What Goes Around Comes Around in Industrial Distribution
Fifty-five years ago, my career in industrial distribution began when I went to work for a general line mill supply house. The company was started in the late 1800s as a machine repair shop, specializing in pump repairs. Customers asked the owner, Mr. Noland, to inventory some pipe fittings and valves for them. Soon, his inventory grew to include pipe, gaskets, fasteners, etc. Mr. Noland’s three nephews eventually took over the business and expanded the product lines.
I started working in the warehouse and later moved into inside sales. From there, I went into outside sales and eventually moved into management. As my role with the company changed, the company’s role also changed. Specialty houses were becoming more prominent. Customers began bidding and issuing blanket orders by specific commodity groups. Some suppliers were demanding that industrial distributors increase their inventories or face losing the line. Because of these new challenges, we, like many other distributors, had to re-evaluate our position in the market place.
It was apparent that we could no longer be “all things to all people.” Where was our strength? What lines should we drop? Power transmission was the first product group to go. Because of demands made by one supplier, we phased out pumps and compressors. Since there were now a couple large fastener distributors in our area, we reduced fastener inventory.
There were other issues that came along: regional purchasing contracts, national purchasing contracts, consignment inventories, and integrated supply systems, as well as electronic order entry systems – and these were just a few of the new trends that many purchasing departments were pursuing. By being proactive to these challenges, the company continued to survive and grow. Despite continued success – or perhaps because of it, the company was eventually sold.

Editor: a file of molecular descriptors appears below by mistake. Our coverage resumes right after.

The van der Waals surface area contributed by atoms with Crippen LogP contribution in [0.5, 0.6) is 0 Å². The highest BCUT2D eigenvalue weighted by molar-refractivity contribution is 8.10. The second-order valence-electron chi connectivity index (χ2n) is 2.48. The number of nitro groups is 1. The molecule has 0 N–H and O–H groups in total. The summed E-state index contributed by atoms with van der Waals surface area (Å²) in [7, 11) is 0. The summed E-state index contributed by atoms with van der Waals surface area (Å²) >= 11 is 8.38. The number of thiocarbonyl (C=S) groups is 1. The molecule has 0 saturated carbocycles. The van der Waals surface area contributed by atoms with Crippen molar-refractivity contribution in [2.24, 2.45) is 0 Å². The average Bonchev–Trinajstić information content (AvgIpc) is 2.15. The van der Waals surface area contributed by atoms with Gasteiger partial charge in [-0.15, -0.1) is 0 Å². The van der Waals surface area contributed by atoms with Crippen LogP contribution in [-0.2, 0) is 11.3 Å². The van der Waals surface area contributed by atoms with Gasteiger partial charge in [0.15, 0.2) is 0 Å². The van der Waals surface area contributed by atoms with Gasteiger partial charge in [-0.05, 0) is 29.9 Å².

Having given a condensed history of my career, I want to tell you a little about what I saw when I traveled around the country visiting NetPlus members.
Many of our members are now looking for new product lines. Some of this is being customer driven; some of it is driven by a shrinking customer base. A number of our members, traditionally considered specialty houses, are now being asked by key customers to furnish items not related to their core products. Cutting tool specialists are now handling jan-san products, as well as safety supplies. Power transmission houses are also starting to stock safety products while safety supply distributors are stocking paint and chemical aerosols.
Some members have told me that being a NetPlus member has helped them acquire lines their customers are requesting. This is a perfect way to leverage the benefits of belonging to a buying group! On one trip, a member told me the reason he joined NetPlus Alliance was to get access to a line he was unable to get on his own. He has since added more NetPlus suppliers.
This trend reminds me of a man who ran a machine shop back in the late 1800s . . .